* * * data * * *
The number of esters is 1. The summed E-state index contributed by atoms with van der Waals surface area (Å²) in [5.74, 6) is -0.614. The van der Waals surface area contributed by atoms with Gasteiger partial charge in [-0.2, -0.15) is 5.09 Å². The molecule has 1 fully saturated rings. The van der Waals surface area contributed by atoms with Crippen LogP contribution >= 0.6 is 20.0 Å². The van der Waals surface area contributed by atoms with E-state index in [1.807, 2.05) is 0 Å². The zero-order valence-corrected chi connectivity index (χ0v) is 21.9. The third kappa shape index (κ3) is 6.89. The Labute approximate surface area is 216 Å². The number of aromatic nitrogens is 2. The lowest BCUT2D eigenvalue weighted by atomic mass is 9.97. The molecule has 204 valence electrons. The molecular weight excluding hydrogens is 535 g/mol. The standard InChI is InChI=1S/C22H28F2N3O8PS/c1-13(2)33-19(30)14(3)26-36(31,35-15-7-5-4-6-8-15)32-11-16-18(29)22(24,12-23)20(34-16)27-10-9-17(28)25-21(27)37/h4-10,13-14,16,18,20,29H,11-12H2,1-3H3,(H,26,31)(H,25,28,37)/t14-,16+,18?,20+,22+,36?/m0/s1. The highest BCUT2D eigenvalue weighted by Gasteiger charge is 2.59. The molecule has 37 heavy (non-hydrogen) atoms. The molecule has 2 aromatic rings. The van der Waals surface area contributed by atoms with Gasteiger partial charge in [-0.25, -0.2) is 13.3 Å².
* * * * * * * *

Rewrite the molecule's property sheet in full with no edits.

The number of esters is 1. The summed E-state index contributed by atoms with van der Waals surface area (Å²) in [5.74, 6) is -0.614. The van der Waals surface area contributed by atoms with Gasteiger partial charge in [-0.2, -0.15) is 5.09 Å². The molecule has 1 fully saturated rings. The van der Waals surface area contributed by atoms with Crippen LogP contribution >= 0.6 is 20.0 Å². The van der Waals surface area contributed by atoms with E-state index in [1.807, 2.05) is 0 Å². The zero-order valence-corrected chi connectivity index (χ0v) is 21.9. The third kappa shape index (κ3) is 6.89. The Labute approximate surface area is 216 Å². The number of aromatic nitrogens is 2. The lowest BCUT2D eigenvalue weighted by atomic mass is 9.97. The molecule has 204 valence electrons. The molecular weight excluding hydrogens is 535 g/mol. The standard InChI is InChI=1S/C22H28F2N3O8PS/c1-13(2)33-19(30)14(3)26-36(31,35-15-7-5-4-6-8-15)32-11-16-18(29)22(24,12-23)20(34-16)27-10-9-17(28)25-21(27)37/h4-10,13-14,16,18,20,29H,11-12H2,1-3H3,(H,26,31)(H,25,28,37)/t14-,16+,18?,20+,22+,36?/m0/s1. The highest BCUT2D eigenvalue weighted by Gasteiger charge is 2.59. The molecule has 37 heavy (non-hydrogen) atoms. The molecule has 2 aromatic rings. The van der Waals surface area contributed by atoms with Gasteiger partial charge in [-0.25, -0.2) is 13.3 Å².